Being disorganised and lacking competitive spirit, I didn't get my scat together to sign up for either. Don't get me wrong, I'm not against them, they just involved more statistical analysis than I was capable of. Foot-it, for instance, requires you to estimate the number of species you would normally expect to see within a given radius of home; then set a target number of species you hope to see on foot in the month of January; divide one by the other and times the result by a hundred to give a percentage; add your mother's age to that; and subtract the number of species other people have seen on your patch while you've been inside doing the maths. Or something like that. The Patchwork Challenge is even more complex, awarding points for relative rarity based on the numberwang scoring system.

One of five Brambling in a finch flock in Wareham. Where were you on the birdrace?

Despite this daunting complexity, lots of birders have signed up for the Patchwork Challenge, only to find themselves outnumbered by senior citizens who mistook it for a needlework competition. Just as well I didn't put my name down really as I note from the website that my birdracing team-mate Marcus Lawson has done so for the Swineham patch, and he always sees more there than me. Also taking part is our birdrace vanquisher Shaun Robson for Lytchett Bay, which I cruelly dissed in a recent post. This has the potential to turn it into something of a Lytchett v Swineham grudge match, in which I'm far too mature to take sides (Go Marcus!).

Dunlin don't often come this close at Swineham
Anyway, having missed the chance to sign up for either, now I feel ever so slightly left out and obliged to bang on about all the good birds I've seen within walking distance from home, if only to prove I didn't need an organised competition to get me out and about on Shanks's pony. Not to mention the opportunity to share with you the poor quality photos I have taken of them in the process. (Official excuse: there was no light).

Avocet: black-and-white patch magic in a grey world
Over the course of last weekend, for instance, around Swineham I was treated to 3 or 4 Marsh Harriers, a Barn Owl, almost 200 Avocet, a small flock of Brambling, oodles of Fieldfare, a couple of dozen Snipe plus an Egyptian Goose with a slightly half-bred looking mate which had relocated from nearby Holmebridge. No hesitation in slapping these on the patch list though on account of an earlier decision to accept diabolically low barriers to entry for waterfowl for this particular list. So, I guess I should wish all Foot-it and Patchwork Challengers the best of luck, and, relying as they must on personal integrity to make it a fair fight, hope that they apply higher ethical standards to their patch listing than yours truly.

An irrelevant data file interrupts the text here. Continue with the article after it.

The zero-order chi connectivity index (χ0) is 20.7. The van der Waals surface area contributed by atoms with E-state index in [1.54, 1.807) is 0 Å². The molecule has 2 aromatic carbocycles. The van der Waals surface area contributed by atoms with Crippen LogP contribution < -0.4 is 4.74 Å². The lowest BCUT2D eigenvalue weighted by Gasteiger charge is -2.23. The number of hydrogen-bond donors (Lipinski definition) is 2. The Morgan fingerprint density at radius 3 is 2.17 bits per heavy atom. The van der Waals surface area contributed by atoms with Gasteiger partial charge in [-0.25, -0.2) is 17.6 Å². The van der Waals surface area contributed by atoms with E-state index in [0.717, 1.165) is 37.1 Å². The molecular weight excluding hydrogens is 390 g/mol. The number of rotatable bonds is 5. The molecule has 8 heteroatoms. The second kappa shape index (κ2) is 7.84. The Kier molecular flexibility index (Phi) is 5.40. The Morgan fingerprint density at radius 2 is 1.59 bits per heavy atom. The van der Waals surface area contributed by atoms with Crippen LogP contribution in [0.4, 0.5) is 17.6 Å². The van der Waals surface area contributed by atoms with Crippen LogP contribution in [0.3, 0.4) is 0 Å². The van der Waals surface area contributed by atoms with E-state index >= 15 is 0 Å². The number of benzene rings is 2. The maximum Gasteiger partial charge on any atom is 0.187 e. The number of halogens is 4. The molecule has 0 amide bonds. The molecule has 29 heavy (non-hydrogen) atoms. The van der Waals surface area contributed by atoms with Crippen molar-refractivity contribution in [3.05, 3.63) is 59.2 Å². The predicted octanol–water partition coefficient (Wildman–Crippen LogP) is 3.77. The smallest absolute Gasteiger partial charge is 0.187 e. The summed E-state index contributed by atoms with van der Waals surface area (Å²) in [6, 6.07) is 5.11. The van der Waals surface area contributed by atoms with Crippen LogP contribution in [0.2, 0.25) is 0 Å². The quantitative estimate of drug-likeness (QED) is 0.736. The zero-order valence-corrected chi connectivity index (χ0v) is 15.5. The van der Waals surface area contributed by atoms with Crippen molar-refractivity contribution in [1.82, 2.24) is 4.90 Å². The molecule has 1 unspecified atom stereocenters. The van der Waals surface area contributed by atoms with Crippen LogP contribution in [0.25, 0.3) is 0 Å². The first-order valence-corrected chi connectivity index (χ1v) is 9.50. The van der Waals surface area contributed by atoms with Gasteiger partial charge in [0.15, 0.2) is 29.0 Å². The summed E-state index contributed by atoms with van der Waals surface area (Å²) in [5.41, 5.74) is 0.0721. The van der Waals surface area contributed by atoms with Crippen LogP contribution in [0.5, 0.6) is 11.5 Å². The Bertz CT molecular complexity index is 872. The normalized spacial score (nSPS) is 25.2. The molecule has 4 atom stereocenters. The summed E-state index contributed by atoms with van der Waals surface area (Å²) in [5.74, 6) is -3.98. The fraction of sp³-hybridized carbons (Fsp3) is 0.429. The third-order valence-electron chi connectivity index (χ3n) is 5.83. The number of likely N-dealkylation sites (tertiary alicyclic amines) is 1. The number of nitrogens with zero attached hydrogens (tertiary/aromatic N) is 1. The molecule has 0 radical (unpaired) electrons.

Sunday, 20 January 2013

Tough choices

'Touch choices' is a phrase habitually used by Governments to describe, for example, doing something for the benefit of people, who get to vote, which will be bad for wildlife, which doesn't. In other words, not a tough choice at all, unless you're wildlife, in which case it's tough indeed.

The choice facing me yesterday morning was no tougher than whether to head off clockwise or anti-clockwise around Poole Harbour. I chose clockwise. First up, Holes Bay where a flock of 15 Spoonbills can be found at the moment, feeding just yards from a 4-lane dual carriageway. Whether it's the traffic noise, or that they have just forgotten Spoonbill etiquette, this flock can often be see actually doing something.

12 of the 15 strong canteen of Spoonbills in Holes Bay
This flock includes a colour-ringed bird,  ringed as a nestling in The Netherlands and now on its 6th winter in the UK

Wigeon loaf around the margins of the Bay next to the cycle path. As pedestrians, joggers or cyclists approach they scud out from the shore, then back in again as the danger passes. If you watch the sweep of the Bay a ripple effect of this can be seen over some distance as the wave of birds breathes in and out with the human traffic. The pair below were bolder, however, feeding around the outflow of one of the drains and allowing a close approach.

Wigeon - drake

Wigeon - duck

A sizeable flock of Dunlin was in Holes Bay, along with 100+ Avocet and 5 Spotted Redshank
Next stop was Shore Road near Sandbanks where a small selection of waders were present. This site is very prone to disturbance but unusually I enjoyed at least an hour there with the unperturbed waders before the first dog walker put them up. Perhaps the cold weather was keeping folk indoors.



A flock of 35 Sanderling included many ringed birds and one colour-ringed bird. I sent off details of this bird last night and a very prompt reply from researcher Jeroen Reneerkens reveals that it was ringed in the Dutch Wadden Sea, where Sanderlings arrive from the breeding area in Greenland in late summer, in August 2012. He adds 'after they have completed their wing moult they all leave the Wadden Sea from mid October onwards to winter at locations elsewhere, such as southern England'.